Eid is over. Kabul is resting. But this calm will be, like everything here, short-lived. Somewhere in this vast and dusty city of 5 million there are young men plotting under bare fluorescent light bulbs while their sleeping comrades smile unconsciously through dreams of mass murder yet to be enacted in the real world.

Scenes from a more innocent time

I find it hard to believe these photos were taken not much more than a year ago. Kabul is a different place now.

Afghan housemate during a night on the town (Kabul). March 2010.


Forcing Zaman onto a horse at Qargha. April 2010.


Podcasting and smoking shisha on the roof of the old Kabul Inn. I don't remember exactly when this was taken or by whom.

The fruits of war

From Jalalagood, my friend Peretz’s kickass Afghanistan travel blog, which you should definitely be reading.

Two representative symbols of Afghanistan, grenades and pomegranates, come from the same etymological root. We discovered yesterday that the word “grenade” is taken from the French “pome-grenate.” French soldiers gave the handheld explosives their name because they looked like the seeded fruits, both in their round shape topped with a crown, and in their inner workings consisting of lots of small seeds, prepped for activation.  We keep a stock of both at the Taj.

Last summer, I ate pomegranates from trees in Kabul whenever I got the chance. My friends found this disgusting. “But…those are urban pomegranates!” the Citizen Reporter exclaimed. “Their roots extend into the sewer drains.”

I shrugged and popped more tart, blood-colored seeds into my mouth.

Four walks at night

Walk 1.

May 1, 2010. Yakawlang district, Bamiyan province. Excerpt from a never-finished travel series.

The minibus stops in front of a river. A low yellow moon hangs above. I can just make out buildings. A young man who introduces himself as Salim, another AHRDO theater trainer, helps me carry my bags. I follow Bisharat, Salim and several others over a footbridge and through woods. We reach a dirt trail leading up a mountain. Bisharat points to lights high above. “That’s the Yakawlang Shohada  guesthouse, let’s go,” he says.  We hike up a mountain in the moonlight. The air is so clear it stings my lungs, which have for months been choked by dust and diesel from the streets of Kabul.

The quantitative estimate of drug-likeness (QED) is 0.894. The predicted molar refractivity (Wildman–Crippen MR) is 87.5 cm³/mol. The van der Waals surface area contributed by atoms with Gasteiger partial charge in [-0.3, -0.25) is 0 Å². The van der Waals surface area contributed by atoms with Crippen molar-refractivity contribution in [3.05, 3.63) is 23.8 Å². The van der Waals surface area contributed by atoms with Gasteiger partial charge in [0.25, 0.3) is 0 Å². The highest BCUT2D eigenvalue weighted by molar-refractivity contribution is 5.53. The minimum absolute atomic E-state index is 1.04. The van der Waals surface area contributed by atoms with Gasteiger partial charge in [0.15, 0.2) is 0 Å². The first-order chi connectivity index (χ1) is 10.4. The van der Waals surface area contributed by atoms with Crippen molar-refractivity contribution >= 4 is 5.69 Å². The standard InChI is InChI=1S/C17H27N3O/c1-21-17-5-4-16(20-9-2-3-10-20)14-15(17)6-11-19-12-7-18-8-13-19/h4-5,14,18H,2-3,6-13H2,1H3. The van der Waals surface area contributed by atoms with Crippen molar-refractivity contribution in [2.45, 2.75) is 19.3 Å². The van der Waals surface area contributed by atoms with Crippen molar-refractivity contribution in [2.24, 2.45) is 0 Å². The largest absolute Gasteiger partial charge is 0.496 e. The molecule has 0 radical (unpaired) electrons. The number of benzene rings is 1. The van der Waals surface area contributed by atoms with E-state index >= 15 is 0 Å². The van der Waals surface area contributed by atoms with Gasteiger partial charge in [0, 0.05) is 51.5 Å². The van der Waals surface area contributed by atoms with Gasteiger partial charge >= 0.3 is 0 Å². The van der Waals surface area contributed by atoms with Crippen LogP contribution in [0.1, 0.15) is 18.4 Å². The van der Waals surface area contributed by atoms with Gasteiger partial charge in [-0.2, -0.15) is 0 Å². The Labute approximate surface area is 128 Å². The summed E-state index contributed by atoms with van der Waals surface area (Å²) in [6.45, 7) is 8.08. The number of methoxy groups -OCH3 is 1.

In the guesthouse, I find several men sitting on the floor of a livingroom dimly lit by a single fluorescent lightbulb. Yakawlang has a few hours of weak electricity at night thanks to a small hyrdo power station the valley residents built when they realized no one was coming to help them.

I sit down and Salim pours me some tea.

Walk 2.

September 14, 2010, four days before Election Day, from a journal entry titled “The fear.”

It is after midnight and I am sitting alone in a bright hotel conference room, typing a report that speaks to the corrosive effects of leaving killers in power for reasons of political expediency.

My phone rings. I pick it up. The question of who could be calling so late briefly flickers across my consciousness. Garbled Dari mixed with English. I can’t understand the words, but I understand the tone. I hang up.

Ringing again. Same number. Finally it disconnects. I turn back to the screen, to deleting the last two letters in a name that, when Googled, returns accounts of captives being crushed beneath tank treads. I replace the name with my favorite Afghanistan euphemism: “local powerbroker.”

Ring. Ring. Ring. The same number again, ending in 28.

I leave the phone. There’s no connection between the calls and what I’m writing. To think otherwise would be silly.

Josh walks into the room. I tell him I’m getting harassing phone calls again. He arches his eyebrows and asks, “Again?“

Checking my email inbox, I tell him about the calls, and about the time I received a text message from someone threatening to kill me by knocking out all my teeth and letting me bleed to death.

Josh tells me we will take taxis to work while he is in Kabul. The office carpool is fine, I say. He asks me how I can trust the drivers.

For a moment I puzzle over the question.

I just do, I tell him, shrugging. I have trusted them for months. Josh tells me that’s a poor justification for trust and the conversation ends.

It is nearly 2 am when I walk the 1/4 block home, alone. The street is dark when I leave the hotel. The faint light of a guard hut illuminates a soldier’s shape.

The soldier begins walking in my direction. No one else is around. My heart pounds. I reach for the comforting handle of my knife, and then remember that I gave it to my housemate.